Council seeks to improve Ohio funding

Rachel Abbey

The state of Ohio is examining the way it funds higher education with the creation of the Higher Education Funding Study Council.

“They’re trying to have a better understanding of how we are funded and see if there is anything they can do to improve the efficiency and quality,” said Pat Myers, director of government relations.

The council was funded as part of the most recent budget bill, said Ohio House Representative Shawn Webster, chair of the council. It began in August, and the report is due at the end of May 2006. The council is looking at all aspects of higher education funding.

“Revenues changed in early June, and they had a little extra to work with,” said Jamie Abel, spokesman for the Ohio Board of Regents.

The state received $30 million more than had been expected and wanted to put some into higher education funding, Abel said. Before they made any decisions, the state wanted to figure out how it would be used best.

When the budget was being examined, some concerns were raised by universities about the Board of Regent’s formula for distributing funds, Webster said.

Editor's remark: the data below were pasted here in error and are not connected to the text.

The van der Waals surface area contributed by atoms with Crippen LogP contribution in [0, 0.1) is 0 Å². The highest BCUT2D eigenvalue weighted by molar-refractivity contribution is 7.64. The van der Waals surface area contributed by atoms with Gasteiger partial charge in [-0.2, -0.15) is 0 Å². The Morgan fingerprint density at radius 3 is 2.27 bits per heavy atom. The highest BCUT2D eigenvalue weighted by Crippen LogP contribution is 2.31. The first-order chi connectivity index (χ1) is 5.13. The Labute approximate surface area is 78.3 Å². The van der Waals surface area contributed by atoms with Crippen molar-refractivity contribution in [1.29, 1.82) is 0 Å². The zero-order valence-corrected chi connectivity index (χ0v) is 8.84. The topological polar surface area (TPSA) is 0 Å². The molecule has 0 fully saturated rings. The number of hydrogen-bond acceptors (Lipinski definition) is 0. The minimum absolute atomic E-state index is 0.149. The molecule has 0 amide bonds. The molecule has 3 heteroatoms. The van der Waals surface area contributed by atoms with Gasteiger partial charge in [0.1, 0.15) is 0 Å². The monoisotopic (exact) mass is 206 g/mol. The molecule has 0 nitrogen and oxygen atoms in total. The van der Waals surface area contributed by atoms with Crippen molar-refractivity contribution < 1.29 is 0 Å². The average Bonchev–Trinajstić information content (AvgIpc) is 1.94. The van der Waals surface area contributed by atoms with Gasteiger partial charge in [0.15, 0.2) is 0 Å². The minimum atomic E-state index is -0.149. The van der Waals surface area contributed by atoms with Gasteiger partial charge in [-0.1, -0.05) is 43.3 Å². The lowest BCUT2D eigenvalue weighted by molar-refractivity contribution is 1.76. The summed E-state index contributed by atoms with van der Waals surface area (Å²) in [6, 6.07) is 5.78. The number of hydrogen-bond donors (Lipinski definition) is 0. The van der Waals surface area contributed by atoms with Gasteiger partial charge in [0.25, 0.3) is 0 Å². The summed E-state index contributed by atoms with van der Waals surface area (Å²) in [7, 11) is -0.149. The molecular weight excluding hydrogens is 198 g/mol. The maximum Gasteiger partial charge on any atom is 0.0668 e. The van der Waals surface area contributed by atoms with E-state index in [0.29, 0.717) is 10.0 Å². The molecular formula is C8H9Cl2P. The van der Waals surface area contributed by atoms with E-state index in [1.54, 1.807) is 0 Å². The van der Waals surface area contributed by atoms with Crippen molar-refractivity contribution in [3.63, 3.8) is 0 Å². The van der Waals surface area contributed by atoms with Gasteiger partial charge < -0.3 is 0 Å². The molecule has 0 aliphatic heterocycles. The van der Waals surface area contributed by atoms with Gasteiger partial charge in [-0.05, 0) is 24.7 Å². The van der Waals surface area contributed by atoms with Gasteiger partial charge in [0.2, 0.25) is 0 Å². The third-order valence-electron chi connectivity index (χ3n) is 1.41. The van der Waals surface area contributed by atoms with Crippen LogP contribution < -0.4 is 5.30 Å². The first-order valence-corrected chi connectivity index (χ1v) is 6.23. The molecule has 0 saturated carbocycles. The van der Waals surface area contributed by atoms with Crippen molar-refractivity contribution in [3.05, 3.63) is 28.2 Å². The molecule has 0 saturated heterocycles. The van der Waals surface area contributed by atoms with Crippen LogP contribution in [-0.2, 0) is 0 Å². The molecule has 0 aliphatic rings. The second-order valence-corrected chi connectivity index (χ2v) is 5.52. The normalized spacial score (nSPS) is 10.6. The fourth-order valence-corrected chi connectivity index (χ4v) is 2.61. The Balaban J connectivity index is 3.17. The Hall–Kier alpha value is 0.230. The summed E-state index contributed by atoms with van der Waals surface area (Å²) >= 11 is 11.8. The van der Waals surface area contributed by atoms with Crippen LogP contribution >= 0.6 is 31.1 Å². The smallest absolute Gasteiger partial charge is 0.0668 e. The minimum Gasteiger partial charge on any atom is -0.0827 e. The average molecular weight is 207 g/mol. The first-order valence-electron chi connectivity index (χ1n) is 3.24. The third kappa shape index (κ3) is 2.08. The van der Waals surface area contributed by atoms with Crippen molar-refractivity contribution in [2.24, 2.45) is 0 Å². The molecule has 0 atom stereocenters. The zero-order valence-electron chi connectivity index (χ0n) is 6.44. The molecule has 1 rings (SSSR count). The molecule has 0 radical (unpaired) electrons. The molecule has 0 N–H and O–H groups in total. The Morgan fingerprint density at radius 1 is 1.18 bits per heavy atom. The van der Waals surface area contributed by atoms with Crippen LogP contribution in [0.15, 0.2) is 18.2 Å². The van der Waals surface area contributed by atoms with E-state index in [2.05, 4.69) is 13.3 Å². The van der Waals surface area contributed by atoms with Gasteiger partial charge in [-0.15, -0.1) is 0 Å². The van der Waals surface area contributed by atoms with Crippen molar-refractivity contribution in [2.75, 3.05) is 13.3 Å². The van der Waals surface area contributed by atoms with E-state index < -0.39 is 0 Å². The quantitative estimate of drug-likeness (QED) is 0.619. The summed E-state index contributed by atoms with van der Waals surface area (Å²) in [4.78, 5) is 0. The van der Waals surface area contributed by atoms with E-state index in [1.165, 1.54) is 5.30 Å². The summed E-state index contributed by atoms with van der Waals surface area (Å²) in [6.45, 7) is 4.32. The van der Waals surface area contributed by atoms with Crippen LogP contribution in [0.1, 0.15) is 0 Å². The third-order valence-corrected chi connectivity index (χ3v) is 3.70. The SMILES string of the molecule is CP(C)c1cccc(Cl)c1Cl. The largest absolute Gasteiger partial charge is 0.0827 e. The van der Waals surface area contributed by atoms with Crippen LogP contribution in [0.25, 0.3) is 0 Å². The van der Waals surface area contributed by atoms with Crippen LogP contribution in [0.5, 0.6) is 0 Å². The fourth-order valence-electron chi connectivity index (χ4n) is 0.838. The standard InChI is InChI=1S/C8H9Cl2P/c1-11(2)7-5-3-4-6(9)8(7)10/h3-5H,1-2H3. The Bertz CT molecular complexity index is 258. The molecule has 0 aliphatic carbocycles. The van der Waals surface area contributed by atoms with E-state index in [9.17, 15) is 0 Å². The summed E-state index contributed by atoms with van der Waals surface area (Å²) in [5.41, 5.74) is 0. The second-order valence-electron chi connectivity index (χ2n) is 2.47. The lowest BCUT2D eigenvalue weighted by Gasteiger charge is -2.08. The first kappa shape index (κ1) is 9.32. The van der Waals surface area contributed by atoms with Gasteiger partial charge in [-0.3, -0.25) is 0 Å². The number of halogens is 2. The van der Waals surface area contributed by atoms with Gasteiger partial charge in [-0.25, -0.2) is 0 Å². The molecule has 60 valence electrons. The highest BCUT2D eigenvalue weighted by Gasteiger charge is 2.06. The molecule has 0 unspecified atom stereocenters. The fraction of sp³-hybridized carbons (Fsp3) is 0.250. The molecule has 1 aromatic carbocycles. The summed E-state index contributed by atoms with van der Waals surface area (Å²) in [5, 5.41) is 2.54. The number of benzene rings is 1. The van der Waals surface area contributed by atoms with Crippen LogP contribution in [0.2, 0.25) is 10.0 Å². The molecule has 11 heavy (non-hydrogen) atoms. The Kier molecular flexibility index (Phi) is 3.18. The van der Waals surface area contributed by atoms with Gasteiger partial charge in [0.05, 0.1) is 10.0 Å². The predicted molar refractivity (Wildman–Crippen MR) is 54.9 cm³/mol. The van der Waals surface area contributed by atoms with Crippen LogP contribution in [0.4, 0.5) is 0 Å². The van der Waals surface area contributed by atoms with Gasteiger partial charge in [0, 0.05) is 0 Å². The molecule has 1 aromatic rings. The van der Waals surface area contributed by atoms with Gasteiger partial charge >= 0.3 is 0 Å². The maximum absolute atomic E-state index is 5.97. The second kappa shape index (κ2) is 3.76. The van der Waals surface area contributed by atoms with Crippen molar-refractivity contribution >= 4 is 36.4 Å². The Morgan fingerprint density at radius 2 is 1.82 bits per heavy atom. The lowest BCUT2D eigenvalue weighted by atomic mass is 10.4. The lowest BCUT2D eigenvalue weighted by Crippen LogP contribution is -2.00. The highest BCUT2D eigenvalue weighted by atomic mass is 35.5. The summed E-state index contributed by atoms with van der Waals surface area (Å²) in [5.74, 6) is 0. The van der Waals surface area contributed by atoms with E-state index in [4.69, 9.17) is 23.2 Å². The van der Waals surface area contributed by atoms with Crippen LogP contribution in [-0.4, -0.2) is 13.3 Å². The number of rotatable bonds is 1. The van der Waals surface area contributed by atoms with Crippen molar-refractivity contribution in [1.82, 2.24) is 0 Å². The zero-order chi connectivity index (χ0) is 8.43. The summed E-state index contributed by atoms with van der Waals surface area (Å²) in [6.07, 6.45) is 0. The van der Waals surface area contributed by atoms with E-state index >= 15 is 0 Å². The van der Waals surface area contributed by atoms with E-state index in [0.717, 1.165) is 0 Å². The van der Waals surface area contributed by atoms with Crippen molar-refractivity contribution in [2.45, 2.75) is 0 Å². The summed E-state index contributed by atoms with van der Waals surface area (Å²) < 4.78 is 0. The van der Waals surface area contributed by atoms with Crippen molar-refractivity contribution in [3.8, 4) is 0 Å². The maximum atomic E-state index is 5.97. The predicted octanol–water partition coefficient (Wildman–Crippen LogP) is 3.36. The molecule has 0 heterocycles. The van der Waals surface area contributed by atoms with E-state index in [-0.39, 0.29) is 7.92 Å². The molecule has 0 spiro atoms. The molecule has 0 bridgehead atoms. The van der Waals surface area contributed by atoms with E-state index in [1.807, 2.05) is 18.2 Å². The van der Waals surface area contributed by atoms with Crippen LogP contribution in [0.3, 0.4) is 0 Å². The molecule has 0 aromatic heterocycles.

There was a provision to stop loss at colleges with declining enrollment, but some universities with small or moderate growth felt slighted. The council will specifically be looking at how funds are distributed, hoping to determine fairness.

Currently, the council is in the information gathering stage, said Richard Petrick, vice chancellor for finance and council member. Members have been meeting about every two weeks and listening to reports, briefings and updates on other committee’s progresses.

At the council’s fifth meeting on Sept. 28, members attended presentations about education-related bills and the capital budget process, Myers said. They also received an update of the Commission on Higher Education and the Economy’s recommendations, reviewing any programs started because of the 2004 report.

In the upcoming months, the council will look at issues affecting all areas of higher education, Myers said. Such issues include room and board fees, the role of university trustees and educational investment and growth.

The council will most likely set specific goals in December, Myers said.

Contact administration reporter Rachel Abbey at [email protected].